Automatic Digital Computer M-1
The M-1 computer was developed in 1950-1951 in the Laboratory of Electrosystems at the Institute of Energy of the USSR Academy of Science (AS USSR) under the direction of I. S. Brouk, an associate of the AS USSR. The developer team includes five graduate and pre-graduate engineers from the Radiotechnical Faculty of MEI (Moscow Institute of Energy) and three technicians (N. Ja. Matyukhin, T. M. Aleksandridi, V. V. Belynsky, A. B. Zalkind, M. A. Kartsev, Ju. V. Rogachev, R. P. Shidlovsky, L. M. Zhurkin.)
The director of the Institute of Energy, academician G. M. Krzhizhanovsky, authorized the specifications for M-1 in December, 1951. The computer was put into operation in spring, 1952, approximately at the same time as the MESM computer, developed in Kiev under the direction of academician S. A. Lebedev.
Academician S.L. Sobolev was the first user of M-1. At that time, he was the academician I. V. Kurchatov's deputy on scientific work and solved tasks related to nuclear physics, such as transposition of many-dimension matrixes and other calculus problems.
The M-1 was one of the first digital computers that stored programs in the main memory. M-1's instruction set had 2 addresses for operands. Its main memory, which held up to 512 of 25-bit numbers, consisted of a high-speed electrostatic storage device (up to 256 numbers) and a storage device on a magnetic drum (also up to 256 numbers). Fixed-point numbers were stored as binary values (24 bits for absolute value and 1 bit for the number sign).
The M-1's performance was 20 instructions per second (instructions of adding two numbers).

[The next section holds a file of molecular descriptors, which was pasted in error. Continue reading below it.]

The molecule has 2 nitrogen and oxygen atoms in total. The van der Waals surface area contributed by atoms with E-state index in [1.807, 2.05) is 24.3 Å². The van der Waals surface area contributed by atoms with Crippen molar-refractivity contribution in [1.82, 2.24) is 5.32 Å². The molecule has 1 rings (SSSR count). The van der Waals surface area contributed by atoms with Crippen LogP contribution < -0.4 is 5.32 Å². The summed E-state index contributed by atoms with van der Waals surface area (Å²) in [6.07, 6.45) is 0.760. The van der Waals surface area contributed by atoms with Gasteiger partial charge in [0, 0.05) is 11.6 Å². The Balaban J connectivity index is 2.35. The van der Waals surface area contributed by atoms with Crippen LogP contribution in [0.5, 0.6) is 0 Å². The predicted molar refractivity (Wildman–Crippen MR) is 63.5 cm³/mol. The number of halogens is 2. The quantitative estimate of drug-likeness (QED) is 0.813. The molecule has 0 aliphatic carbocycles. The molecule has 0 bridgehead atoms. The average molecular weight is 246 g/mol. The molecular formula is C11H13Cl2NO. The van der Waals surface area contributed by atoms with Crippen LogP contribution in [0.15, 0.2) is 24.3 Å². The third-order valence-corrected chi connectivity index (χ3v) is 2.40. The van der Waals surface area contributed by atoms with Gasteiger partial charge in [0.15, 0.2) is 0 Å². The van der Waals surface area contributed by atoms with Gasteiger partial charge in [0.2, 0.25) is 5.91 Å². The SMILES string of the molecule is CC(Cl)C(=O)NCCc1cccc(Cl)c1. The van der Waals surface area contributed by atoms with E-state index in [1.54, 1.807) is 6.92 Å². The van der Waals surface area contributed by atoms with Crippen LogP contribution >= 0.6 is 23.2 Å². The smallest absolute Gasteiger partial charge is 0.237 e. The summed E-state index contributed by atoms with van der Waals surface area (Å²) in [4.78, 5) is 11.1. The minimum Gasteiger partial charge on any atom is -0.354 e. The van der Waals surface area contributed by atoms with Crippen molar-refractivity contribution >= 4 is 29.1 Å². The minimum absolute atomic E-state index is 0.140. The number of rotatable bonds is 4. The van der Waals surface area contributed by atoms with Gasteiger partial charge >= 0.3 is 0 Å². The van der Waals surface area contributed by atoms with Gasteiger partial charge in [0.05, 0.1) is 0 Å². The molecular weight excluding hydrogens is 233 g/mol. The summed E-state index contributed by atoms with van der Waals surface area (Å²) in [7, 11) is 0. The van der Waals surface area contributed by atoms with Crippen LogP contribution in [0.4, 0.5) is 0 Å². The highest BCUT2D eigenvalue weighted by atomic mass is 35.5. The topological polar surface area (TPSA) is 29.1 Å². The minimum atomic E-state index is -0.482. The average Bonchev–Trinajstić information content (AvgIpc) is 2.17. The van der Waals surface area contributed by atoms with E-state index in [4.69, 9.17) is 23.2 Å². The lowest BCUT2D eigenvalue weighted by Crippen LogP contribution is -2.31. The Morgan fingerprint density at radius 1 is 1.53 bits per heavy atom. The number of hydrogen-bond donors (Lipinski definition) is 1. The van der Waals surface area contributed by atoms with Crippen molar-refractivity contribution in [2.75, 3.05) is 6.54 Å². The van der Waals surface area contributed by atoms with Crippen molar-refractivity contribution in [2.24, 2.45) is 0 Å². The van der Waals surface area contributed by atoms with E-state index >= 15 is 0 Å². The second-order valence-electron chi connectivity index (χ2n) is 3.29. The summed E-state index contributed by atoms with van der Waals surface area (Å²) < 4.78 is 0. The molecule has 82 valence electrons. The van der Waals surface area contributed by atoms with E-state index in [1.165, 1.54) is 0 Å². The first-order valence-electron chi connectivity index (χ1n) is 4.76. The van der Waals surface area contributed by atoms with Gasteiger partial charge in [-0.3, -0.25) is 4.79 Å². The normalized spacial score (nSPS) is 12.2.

M-1 occupied three racks that surrounded a rectangular ventilating column. These racks contained the main program gauge (the computer control device), the arithmetic block and storage devices. Its input and output devices – a teletype and a photodetector for punched tape – were placed on a separate desktop and connected to the racks by dismountable cables. All the electronic circuits of the computer were mounted on standard panels which integrated either ten or twenty two tubes each). The total number of electronic tubes in M-1 was 730 – less than in other computers due to the implementation of semiconductor diodes in M1's logical circuits.
A four-modules aggregate unit was used as the DC source for M-1. The blocks of the electrostatic storage device and the memory blocks on the magnetic drum were powered from electronic power stabilizers.
The computer occupied the area of 9 sq. m.
M-1 was one of the first digital computers with program stored in the main memory. The unabridged name of M-1 is Automatic Digital Computing Machine. Unlike the name Electronic Calculating Machine, which was adopted by S.A. Lebedev, it adequately expressed the essence of a computer that stored programs in its memory. By that time, the M1 developers knew nothing of the report of the Preston University, in which John von Neuman formulated his principles of system architecture.
M-1 was the first Soviet small-size computer that had logical circuits based on semiconductor diodes and featured main memory based on oscillographic electronic tubes.
M-1's instructions had 2 addresses for operands, though using 3 addresses was generally accepted at that time and considered as the most natural technique. This solution was prompted to the M-1's developers by Ju. A. Shreider, a mathematician who was mastering programming on M-1 together with its developers. He noticed that, for many formulas of approximate calculations, the result yelded by the previous instruction is used as an operand for the following one.
The report on the project Automatic Digital computer [М1]. Moscow, USSR Academy of Science. Institute of Energy named in honor of G.M Krzhizhanovsky, The Laboratory of Electrosystems, 1951.